A reader writes:

Believe it or not, those who have been hating on NYC in the blogosphere recently, and those who have tried to defend NYC, have a lot more in common than they know:  Both groups think that Manhattan is the only part of NYC that matters.  This could not be further from the truth. 

New York is a city of 8.3 million people and five - not one - separate boroughs.  Only 1.6 million of those people live in Manhattan - the rest live in Brooklyn, Queens, The Bronx, and Staten Island.  Eighty percent of New Yorkers lives outside of Manhattan, yet you would never know it because the rest of the world shares a Manhattan-centric view. Did you know that Brooklyn would be the 3rd (!) largest city in the United States if it were independent? (And some experts say that 1/5 Americans can trace their roots back to Brooklyn, someway somehow!)  Did you know that Queens is considered the most diverse county in the United States, with over 140 languages spoken in the borough!?  Did you know that the Bronx is home to one of the greatest inner city resurgences in the country?  Or that Staten Island is the birthplace of celebrities such as Christina Aguilera, Buster Poindexter, and the Wu-Tang Clan?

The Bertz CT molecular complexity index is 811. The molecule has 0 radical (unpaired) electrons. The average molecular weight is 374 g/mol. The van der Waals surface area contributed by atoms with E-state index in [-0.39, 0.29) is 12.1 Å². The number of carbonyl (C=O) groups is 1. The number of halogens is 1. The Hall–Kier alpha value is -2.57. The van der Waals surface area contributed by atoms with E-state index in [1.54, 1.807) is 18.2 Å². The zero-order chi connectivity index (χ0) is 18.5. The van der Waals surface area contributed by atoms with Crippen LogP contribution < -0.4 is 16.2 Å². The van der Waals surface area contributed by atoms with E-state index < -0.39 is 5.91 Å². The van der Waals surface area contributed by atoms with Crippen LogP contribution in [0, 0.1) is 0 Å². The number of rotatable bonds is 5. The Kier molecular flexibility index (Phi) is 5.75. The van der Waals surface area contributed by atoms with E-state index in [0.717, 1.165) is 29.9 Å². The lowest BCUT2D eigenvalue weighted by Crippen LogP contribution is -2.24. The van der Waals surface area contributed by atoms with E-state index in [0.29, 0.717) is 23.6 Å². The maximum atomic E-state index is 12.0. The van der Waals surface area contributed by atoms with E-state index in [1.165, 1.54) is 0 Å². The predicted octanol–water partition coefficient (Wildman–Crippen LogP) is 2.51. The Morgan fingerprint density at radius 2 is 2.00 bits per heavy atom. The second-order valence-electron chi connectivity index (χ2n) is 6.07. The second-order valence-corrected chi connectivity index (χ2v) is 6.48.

Criticize Manhattan all you want.  I think some of the criticisms you have aired on the Dish have some validity - Manhattanites can be smug and obnoxious, cold and unfriendly, self-centered and self-absorbed.  But the rest of our great city isn't like that, and it's time people stop lumping the rest of the city in with Manhattan.

We want to hear what you think about this article. Submit a letter to the editor or write to letters@theatlantic.com.